Another of the outcomes of the Brexit vote may be lower remittances, which will affect the countries most dependent on the UK such as Afghanistan, Angola, Cambodia, Haiti, Mali, Uganda and Somalia. Not only may Brexit lead to restrictions on immigration, but sterling remittances will be worth less following devaluation.

A final area of uncertainty for LDCs surrounds UK trade policy following the vote to leave Europe. The ODI, like a number of other commentators, envisages two main scenarios: either that Britain pursues a UK-EU customs union, or that the UK pursues an autonomous trade policy. The first scenario would be less disruptive, and in principle there need be no impact on trade preferences. The UK could continue to offer duty free access along the lines of Everything But Arms (EBA) initiative and under the same conditions as under current Economic Partnership Agreements (EPAs) between the EU and African, Caribbean and Pacific (ACP) countries.

An autonomous UK trade policy might present further problems. Some proponents of leaving the EU have suggested that Britain would reduce tariffs to either very low levels or to zero as part of a series of new trade deals with other countries. In this case the LDCs benefiting from the EBA initiative and the ACP-EPAs would lose their preferential margins. Preference-dependent LDCs may struggle to compete with more efficient or cheaper middle-income countries. This further underlines the need for LDCs to focus on building productive capacity and on generating greater efficiencies among exporters. LDCs also need to diversify and engage in economic transformation that makes them less dependent on European and UK aid, trade, remittances and investment.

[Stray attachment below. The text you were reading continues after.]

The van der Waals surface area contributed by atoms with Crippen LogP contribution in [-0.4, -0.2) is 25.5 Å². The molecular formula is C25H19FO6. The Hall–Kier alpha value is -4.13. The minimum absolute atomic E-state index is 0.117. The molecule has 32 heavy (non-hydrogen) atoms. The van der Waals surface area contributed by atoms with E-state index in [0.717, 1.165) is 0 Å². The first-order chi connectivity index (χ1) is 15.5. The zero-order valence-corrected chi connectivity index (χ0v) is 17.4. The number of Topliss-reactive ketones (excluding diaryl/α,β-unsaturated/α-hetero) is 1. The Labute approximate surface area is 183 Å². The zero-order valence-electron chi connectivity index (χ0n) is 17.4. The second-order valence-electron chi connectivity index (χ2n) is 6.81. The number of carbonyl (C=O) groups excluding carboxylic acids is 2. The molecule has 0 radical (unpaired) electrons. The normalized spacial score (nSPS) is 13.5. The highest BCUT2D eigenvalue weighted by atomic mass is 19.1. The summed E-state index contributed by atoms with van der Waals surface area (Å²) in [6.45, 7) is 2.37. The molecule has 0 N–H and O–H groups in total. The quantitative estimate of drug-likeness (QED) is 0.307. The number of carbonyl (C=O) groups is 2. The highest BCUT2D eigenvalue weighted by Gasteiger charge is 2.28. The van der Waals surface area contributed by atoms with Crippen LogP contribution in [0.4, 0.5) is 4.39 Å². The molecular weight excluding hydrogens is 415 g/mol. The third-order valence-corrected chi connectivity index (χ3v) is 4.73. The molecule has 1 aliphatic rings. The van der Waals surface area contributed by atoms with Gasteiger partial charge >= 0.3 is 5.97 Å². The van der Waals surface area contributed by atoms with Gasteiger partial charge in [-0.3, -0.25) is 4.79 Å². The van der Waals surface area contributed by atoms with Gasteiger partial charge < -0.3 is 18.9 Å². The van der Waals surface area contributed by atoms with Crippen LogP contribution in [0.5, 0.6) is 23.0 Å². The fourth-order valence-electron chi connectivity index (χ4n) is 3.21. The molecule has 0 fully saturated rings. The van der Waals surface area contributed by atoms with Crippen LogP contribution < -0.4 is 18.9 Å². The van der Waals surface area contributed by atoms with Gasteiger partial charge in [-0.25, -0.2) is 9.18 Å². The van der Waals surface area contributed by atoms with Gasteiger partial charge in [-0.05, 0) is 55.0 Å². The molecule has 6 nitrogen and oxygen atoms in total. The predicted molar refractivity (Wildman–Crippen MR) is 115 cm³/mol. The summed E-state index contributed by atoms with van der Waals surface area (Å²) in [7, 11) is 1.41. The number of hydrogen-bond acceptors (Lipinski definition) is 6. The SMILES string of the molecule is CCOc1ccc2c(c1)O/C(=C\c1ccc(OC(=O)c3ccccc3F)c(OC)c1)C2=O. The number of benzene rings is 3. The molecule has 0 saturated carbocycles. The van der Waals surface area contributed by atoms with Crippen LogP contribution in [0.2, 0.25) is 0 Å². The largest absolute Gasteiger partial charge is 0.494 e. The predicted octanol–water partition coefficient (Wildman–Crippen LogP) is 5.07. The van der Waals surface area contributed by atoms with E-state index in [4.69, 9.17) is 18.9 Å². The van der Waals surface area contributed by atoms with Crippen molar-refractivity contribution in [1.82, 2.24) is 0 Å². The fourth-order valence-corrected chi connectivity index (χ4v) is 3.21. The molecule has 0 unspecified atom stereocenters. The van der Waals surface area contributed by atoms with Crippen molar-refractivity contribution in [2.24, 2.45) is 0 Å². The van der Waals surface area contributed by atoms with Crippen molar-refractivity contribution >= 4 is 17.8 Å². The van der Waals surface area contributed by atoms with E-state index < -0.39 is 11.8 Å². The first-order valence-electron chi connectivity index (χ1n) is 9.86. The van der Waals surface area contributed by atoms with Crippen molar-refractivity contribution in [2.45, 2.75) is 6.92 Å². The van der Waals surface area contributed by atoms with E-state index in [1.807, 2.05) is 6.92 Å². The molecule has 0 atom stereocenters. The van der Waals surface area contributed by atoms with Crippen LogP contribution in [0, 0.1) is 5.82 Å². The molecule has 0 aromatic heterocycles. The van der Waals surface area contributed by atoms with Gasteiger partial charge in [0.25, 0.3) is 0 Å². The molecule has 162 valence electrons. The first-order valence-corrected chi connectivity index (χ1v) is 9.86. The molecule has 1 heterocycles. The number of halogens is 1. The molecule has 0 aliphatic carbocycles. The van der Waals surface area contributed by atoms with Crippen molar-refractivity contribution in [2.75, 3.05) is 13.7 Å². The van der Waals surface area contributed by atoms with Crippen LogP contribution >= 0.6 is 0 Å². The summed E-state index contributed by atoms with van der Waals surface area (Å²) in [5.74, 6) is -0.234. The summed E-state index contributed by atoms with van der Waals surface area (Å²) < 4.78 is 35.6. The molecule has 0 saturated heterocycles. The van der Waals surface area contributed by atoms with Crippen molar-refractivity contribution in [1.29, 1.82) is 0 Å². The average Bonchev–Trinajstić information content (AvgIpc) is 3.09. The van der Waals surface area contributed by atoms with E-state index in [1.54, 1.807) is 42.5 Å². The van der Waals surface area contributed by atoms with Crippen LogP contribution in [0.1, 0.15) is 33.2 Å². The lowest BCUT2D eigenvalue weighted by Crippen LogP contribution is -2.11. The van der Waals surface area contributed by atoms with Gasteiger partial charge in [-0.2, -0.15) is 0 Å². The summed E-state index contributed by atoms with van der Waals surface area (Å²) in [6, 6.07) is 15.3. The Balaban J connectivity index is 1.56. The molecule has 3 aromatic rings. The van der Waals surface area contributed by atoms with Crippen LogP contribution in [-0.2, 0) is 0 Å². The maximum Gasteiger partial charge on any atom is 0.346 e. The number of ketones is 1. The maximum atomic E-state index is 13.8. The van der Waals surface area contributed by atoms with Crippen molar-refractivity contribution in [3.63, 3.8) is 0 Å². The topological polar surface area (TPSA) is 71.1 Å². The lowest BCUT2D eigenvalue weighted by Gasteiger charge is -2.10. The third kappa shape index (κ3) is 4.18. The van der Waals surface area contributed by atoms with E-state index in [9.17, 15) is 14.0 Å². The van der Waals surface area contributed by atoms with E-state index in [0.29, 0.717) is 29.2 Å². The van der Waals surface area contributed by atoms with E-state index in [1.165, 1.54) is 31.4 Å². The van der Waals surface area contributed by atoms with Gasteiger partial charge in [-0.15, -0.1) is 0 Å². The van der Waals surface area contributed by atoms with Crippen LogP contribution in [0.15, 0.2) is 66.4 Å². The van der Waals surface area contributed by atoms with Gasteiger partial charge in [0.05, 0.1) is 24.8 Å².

Overall, the case of Brexit may only be the latest in a number of international economic shocks that LDCs are forced to confront as large economies experience slow growth and voters begin to question the benefits of economic internationalisation. Whilst ISMs are an important source of help for the LDCs, they depend on continued stability and prosperity in the biggest economies. Global political and economic events often have a much greater impact than aid and trade concessions granted by the international community.

Trade and productive capacity in Solomon Islands

June 30, 2016

Here’s the abstract for a working paper I just published on the Solomon Islands:

Economic growth, environmental sustainability and human development in the Solomon Islands have lagged much of the Pacific region since independence in 1978. Trade contributes insufficiently to development, partly because of the dominance of the logging industry but also due to the lack of emphasis on building productive capacities with a view to economic transformation toward higher productivity activities. Targeted soft industrial policies may help address these shortcomings, in the form of sectoral prioritisation; linkages policies; joint government-donor support to build appropriate infrastructure; and the development of human resources in specific areas. Government institutional capacity will only improve if policymakers are permitted true ownership over policies and if they are allowed to make mistakes.